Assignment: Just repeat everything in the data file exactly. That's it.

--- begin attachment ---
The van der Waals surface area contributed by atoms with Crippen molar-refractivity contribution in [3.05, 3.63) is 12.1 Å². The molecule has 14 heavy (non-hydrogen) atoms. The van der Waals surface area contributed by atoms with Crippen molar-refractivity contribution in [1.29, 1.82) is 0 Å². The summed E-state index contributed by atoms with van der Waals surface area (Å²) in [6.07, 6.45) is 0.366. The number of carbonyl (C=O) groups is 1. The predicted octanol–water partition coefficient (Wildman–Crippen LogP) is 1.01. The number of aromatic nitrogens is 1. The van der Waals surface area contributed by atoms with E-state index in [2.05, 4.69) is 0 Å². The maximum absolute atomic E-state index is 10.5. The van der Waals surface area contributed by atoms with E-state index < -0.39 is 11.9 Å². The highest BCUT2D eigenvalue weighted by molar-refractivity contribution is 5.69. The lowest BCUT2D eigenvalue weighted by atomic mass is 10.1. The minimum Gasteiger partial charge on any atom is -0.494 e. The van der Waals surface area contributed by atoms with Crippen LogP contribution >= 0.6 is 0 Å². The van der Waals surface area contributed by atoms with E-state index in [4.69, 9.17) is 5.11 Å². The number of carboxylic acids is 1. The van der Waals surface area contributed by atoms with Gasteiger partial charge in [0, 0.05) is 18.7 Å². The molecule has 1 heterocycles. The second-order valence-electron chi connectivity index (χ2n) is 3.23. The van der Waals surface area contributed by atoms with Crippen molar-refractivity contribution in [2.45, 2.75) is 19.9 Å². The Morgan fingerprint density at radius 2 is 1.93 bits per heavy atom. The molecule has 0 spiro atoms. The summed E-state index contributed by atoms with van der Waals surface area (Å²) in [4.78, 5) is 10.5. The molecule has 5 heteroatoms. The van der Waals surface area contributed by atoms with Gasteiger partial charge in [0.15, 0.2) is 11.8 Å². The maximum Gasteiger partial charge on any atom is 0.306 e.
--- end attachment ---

The van der Waals surface area contributed by atoms with Crippen molar-refractivity contribution in [3.05, 3.63) is 12.1 Å². The molecule has 14 heavy (non-hydrogen) atoms. The van der Waals surface area contributed by atoms with Crippen molar-refractivity contribution in [1.29, 1.82) is 0 Å². The summed E-state index contributed by atoms with van der Waals surface area (Å²) in [6.07, 6.45) is 0.366. The number of carbonyl (C=O) groups is 1. The predicted octanol–water partition coefficient (Wildman–Crippen LogP) is 1.01. The number of aromatic nitrogens is 1. The van der Waals surface area contributed by atoms with E-state index in [2.05, 4.69) is 0 Å². The maximum absolute atomic E-state index is 10.5. The van der Waals surface area contributed by atoms with E-state index < -0.39 is 11.9 Å². The highest BCUT2D eigenvalue weighted by molar-refractivity contribution is 5.69. The lowest BCUT2D eigenvalue weighted by atomic mass is 10.1. The minimum Gasteiger partial charge on any atom is -0.494 e. The van der Waals surface area contributed by atoms with Crippen LogP contribution >= 0.6 is 0 Å². The van der Waals surface area contributed by atoms with E-state index in [4.69, 9.17) is 5.11 Å². The number of carboxylic acids is 1. The van der Waals surface area contributed by atoms with Gasteiger partial charge in [0, 0.05) is 18.7 Å². The molecule has 1 heterocycles. The second-order valence-electron chi connectivity index (χ2n) is 3.23. The van der Waals surface area contributed by atoms with Crippen molar-refractivity contribution in [2.45, 2.75) is 19.9 Å². The Morgan fingerprint density at radius 2 is 1.93 bits per heavy atom. The molecule has 0 spiro atoms. The summed E-state index contributed by atoms with van der Waals surface area (Å²) in [4.78, 5) is 10.5. The molecule has 5 heteroatoms. The van der Waals surface area contributed by atoms with Gasteiger partial charge in [0.15, 0.2) is 11.8 Å². The maximum Gasteiger partial charge on any atom is 0.306 e.